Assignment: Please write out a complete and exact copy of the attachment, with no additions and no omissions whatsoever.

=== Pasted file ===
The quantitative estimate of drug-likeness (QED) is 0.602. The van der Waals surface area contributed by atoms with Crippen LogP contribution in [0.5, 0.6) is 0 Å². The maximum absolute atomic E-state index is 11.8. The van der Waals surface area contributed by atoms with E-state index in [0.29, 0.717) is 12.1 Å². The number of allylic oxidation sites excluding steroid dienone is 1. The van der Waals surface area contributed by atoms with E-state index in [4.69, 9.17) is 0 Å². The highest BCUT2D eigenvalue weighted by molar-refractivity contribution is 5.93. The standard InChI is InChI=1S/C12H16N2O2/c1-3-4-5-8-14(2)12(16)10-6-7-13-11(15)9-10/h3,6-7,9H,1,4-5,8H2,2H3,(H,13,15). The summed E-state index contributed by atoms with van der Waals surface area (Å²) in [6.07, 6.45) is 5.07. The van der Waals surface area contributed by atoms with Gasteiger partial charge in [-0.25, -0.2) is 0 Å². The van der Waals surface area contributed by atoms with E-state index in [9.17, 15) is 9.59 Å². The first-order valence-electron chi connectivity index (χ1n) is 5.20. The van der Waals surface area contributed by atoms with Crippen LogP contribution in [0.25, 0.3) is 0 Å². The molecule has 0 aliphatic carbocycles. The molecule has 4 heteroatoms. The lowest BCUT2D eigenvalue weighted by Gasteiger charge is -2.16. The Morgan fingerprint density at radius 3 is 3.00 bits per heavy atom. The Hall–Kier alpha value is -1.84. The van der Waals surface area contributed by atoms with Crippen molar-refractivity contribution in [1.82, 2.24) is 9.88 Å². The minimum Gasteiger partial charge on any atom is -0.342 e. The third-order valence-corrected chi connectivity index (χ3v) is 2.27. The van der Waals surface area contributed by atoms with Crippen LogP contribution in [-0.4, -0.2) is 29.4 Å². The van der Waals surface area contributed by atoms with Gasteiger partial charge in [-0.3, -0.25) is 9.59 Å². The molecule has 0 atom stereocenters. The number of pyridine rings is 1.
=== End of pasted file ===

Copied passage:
The quantitative estimate of drug-likeness (QED) is 0.602. The van der Waals surface area contributed by atoms with Crippen LogP contribution in [0.5, 0.6) is 0 Å². The maximum absolute atomic E-state index is 11.8. The van der Waals surface area contributed by atoms with E-state index in [0.29, 0.717) is 12.1 Å². The number of allylic oxidation sites excluding steroid dienone is 1. The van der Waals surface area contributed by atoms with E-state index in [4.69, 9.17) is 0 Å². The highest BCUT2D eigenvalue weighted by molar-refractivity contribution is 5.93. The standard InChI is InChI=1S/C12H16N2O2/c1-3-4-5-8-14(2)12(16)10-6-7-13-11(15)9-10/h3,6-7,9H,1,4-5,8H2,2H3,(H,13,15). The summed E-state index contributed by atoms with van der Waals surface area (Å²) in [6.07, 6.45) is 5.07. The van der Waals surface area contributed by atoms with Gasteiger partial charge in [-0.25, -0.2) is 0 Å². The van der Waals surface area contributed by atoms with E-state index in [9.17, 15) is 9.59 Å². The first-order valence-electron chi connectivity index (χ1n) is 5.20. The van der Waals surface area contributed by atoms with Crippen LogP contribution in [0.25, 0.3) is 0 Å². The molecule has 0 aliphatic carbocycles. The molecule has 4 heteroatoms. The lowest BCUT2D eigenvalue weighted by Gasteiger charge is -2.16. The Morgan fingerprint density at radius 3 is 3.00 bits per heavy atom. The Hall–Kier alpha value is -1.84. The van der Waals surface area contributed by atoms with Crippen molar-refractivity contribution in [1.82, 2.24) is 9.88 Å². The minimum Gasteiger partial charge on any atom is -0.342 e. The third-order valence-corrected chi connectivity index (χ3v) is 2.27. The van der Waals surface area contributed by atoms with Crippen LogP contribution in [-0.4, -0.2) is 29.4 Å². The van der Waals surface area contributed by atoms with Gasteiger partial charge in [-0.3, -0.25) is 9.59 Å². The molecule has 0 atom stereocenters. The number of pyridine rings is 1.